Up front I would like to say I am new to this forum and that over the last month or two I have read some really great advice. Any advice you can give me would be much appreciated.
I have been an outsider looking in trying to determine when to make the jump into being a cash flow focused investor. I have purchased a couple properties in the past over here in California and because of pure luck made good returns based on appreciation.
What I would like to do going forward is to purchase rental properties (single family / duplex / fourplex in Texas) using cash and or my HELOC. I would like to leverage my cash to make good purchases. I know finding a great deal is half the battle but lets assume I found a highly motivated seller, would the following scenario work:
I find a good rental property with a motivated seller that comps at $50,000. The seller needs the money quick and we settle on a cash purchasing price of $30,000.
Once purchased, I would like to refinance using a traditional 30 year mortgage and hopefully have some cash to work with. Assuming the house has an estimated value of $50,000 and I purchase it with my own money for $30,000, can I then get a mortgage at 80% LTV. If I understand this concept correctly this would mean that my mortgage would be for $40,000. So I would be able to pay off my HELOC and still have $10,000 in my pocket plus 20% equity in the property.
If the place cashed flowed a couple hundred dollars if I purchased it at $50,000 then it would really cash flow if I purchased it for $30,000. My transaction fees, fix up cost if any, and any other misc. cost would be applied to the $10,000 in my pocket.
I realize there are a lot of factors and expenses that come into play but does this in theory work or am I way off? Is getting a first mortgage on a property you have already paid off a big deal? My credit is very good and I have some capital to invest with. Thank you up front for any advice.
<<If the place cashed flowed a couple hundred dollars if I purchased it at $50,000 then it would really cash flow if I purchased it for $30,000. My transaction fees, fix up cost if any, and any other misc. cost would be applied to the $10,000 in my pocket>>
Remember, however, that you have leveraged the property – not for $30K but for $40K…you will be paying the note as if you bought for $40K…obviously, it should still cashflow but not as much as you’re predicting that it will. Also understand that, in the model that you are considering, once you own the property and refinance it, you will be doing a “cash-out refi” and the rates will be higher than a normal purchase…I usually pay about .5% premium for this (and my credit score starts with an “8”…).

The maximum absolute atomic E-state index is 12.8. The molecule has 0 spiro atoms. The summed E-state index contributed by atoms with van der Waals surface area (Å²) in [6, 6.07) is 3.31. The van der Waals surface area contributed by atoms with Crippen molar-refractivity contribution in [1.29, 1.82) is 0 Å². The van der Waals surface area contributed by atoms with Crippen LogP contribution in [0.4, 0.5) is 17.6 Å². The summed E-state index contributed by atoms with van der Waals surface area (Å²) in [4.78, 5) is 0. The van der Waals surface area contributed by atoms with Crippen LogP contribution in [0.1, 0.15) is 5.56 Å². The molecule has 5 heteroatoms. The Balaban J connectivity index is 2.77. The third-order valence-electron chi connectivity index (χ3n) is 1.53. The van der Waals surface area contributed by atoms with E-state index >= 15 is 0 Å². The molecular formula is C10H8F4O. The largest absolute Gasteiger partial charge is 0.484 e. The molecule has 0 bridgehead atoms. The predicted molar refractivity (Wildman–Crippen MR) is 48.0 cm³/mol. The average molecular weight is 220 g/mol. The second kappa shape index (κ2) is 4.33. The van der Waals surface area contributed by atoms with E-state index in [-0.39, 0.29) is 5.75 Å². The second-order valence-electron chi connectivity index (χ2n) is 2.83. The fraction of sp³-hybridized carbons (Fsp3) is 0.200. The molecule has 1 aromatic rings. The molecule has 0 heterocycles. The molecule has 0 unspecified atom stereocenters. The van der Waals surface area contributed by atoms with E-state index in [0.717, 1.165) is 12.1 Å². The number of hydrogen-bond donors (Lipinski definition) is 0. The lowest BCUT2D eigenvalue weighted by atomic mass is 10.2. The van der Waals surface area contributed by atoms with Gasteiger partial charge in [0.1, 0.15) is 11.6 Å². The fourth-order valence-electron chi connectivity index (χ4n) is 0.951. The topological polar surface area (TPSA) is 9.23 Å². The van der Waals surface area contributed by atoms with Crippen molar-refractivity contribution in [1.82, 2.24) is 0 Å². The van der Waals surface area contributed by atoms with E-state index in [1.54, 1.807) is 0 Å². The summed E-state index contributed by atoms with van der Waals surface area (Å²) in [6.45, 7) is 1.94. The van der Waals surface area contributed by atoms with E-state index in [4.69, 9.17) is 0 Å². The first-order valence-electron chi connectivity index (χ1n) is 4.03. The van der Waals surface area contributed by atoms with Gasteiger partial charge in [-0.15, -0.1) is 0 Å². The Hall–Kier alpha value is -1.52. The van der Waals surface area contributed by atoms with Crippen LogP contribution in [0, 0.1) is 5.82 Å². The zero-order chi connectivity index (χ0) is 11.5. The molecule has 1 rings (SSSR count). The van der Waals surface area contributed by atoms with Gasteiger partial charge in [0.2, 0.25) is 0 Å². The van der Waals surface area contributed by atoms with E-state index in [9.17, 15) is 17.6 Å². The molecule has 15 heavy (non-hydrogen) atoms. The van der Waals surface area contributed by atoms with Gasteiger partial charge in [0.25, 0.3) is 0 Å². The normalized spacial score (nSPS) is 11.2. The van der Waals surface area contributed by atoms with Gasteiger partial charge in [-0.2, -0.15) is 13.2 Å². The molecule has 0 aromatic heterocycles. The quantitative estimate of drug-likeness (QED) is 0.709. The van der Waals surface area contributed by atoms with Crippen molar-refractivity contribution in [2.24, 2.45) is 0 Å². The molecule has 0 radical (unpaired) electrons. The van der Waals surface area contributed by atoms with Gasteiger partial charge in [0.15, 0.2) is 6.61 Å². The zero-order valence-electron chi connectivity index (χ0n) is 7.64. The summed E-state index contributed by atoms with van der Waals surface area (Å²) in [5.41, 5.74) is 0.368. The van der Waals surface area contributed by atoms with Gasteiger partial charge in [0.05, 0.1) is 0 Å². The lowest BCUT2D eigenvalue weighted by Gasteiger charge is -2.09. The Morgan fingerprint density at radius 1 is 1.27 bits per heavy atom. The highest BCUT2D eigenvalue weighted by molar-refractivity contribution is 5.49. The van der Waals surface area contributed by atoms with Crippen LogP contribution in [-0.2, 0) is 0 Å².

This is basically the model that we use but we also do some rehab to raise the property’s value for the refi. Once we have fixed up, we get a rental contract to use to show an income stream and then present it to the lender. Works for us!
I agree, I made a mistake, I would have to base cash flow on my new loan at $40,000.
When you do a “cash-out refi” you pay a .5% premium on top of the .5-1% premium for rental properties, correct? So if I understand the breakdown it would be something like the following:
Prim-resident Interest rate 6.5% + .5-1% for rentals + .5% for “cash-out refi” = 7.5 to 8 %.
You mentioned showing the income stream to the lender in order to get the loan approval. Does that mean that just having it appraised won’t mean much to the bank? It sounds like they need documented hard proof, not just an appraisal (which can be over inflated).
loveRe – with a credit score in the 800s, I can get nearly 100% financing on investment properties from my lender. If the deal makes sense, they’ll fund it…and I don’t do deals that don’t make sense (at least I try not to…LOL!)
CFY – when you do a cash-out refi, the lender will order their own appraisal. Very few (if any) lenders will rely on an appraisal that the client brings to the table. Your appraisal means very little to the lender…but if you’ve already paid for one, put it in with the rest of the stuff…
When you say they don’t charge closing cost you mean BofA does not charge for the loan, correct? You would still have to pay Title and other misc. fees or does that not apply because I already paid these fees when I purchased the property with my HELOC?
Sorry Jake, my post might could be mistaken depending on what your doing. What I was saying is (in my situation) I buy houses and rent them. I had 1 house paid for (appraised 50k). BofA will give you a HELOC for 80% of appraisal value at no charge. You can then take out the 40k buy another property with, take out a HELOC on it, and continue on. BofA will only allow you 4 HELOC’s unfortunately.